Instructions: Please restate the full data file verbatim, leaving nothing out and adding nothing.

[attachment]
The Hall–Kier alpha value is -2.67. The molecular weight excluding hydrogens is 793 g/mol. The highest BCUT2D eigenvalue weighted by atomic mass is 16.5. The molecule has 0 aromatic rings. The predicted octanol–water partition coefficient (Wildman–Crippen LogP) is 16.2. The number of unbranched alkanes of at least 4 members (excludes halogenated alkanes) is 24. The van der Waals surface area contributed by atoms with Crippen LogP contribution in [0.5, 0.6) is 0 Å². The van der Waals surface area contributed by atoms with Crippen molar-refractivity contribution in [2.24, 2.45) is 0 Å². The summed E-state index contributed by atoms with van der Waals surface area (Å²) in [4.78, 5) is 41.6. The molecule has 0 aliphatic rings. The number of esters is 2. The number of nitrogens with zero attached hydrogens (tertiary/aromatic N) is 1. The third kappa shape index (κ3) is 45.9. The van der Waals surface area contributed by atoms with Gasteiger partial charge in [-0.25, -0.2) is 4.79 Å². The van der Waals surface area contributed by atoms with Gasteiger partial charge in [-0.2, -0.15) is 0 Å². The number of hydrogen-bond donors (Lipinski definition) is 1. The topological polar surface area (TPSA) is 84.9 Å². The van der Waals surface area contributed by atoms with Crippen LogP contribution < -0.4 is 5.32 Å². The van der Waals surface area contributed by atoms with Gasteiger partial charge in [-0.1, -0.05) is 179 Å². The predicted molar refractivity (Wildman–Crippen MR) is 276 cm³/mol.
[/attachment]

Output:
The Hall–Kier alpha value is -2.67. The molecular weight excluding hydrogens is 793 g/mol. The highest BCUT2D eigenvalue weighted by atomic mass is 16.5. The molecule has 0 aromatic rings. The predicted octanol–water partition coefficient (Wildman–Crippen LogP) is 16.2. The number of unbranched alkanes of at least 4 members (excludes halogenated alkanes) is 24. The van der Waals surface area contributed by atoms with Crippen LogP contribution in [0.5, 0.6) is 0 Å². The van der Waals surface area contributed by atoms with Crippen molar-refractivity contribution in [2.24, 2.45) is 0 Å². The summed E-state index contributed by atoms with van der Waals surface area (Å²) in [4.78, 5) is 41.6. The molecule has 0 aliphatic rings. The number of esters is 2. The number of nitrogens with zero attached hydrogens (tertiary/aromatic N) is 1. The third kappa shape index (κ3) is 45.9. The van der Waals surface area contributed by atoms with Gasteiger partial charge in [-0.25, -0.2) is 4.79 Å². The van der Waals surface area contributed by atoms with Gasteiger partial charge in [-0.2, -0.15) is 0 Å². The number of hydrogen-bond donors (Lipinski definition) is 1. The topological polar surface area (TPSA) is 84.9 Å². The van der Waals surface area contributed by atoms with Crippen LogP contribution < -0.4 is 5.32 Å². The van der Waals surface area contributed by atoms with Gasteiger partial charge in [-0.1, -0.05) is 179 Å². The predicted molar refractivity (Wildman–Crippen MR) is 276 cm³/mol.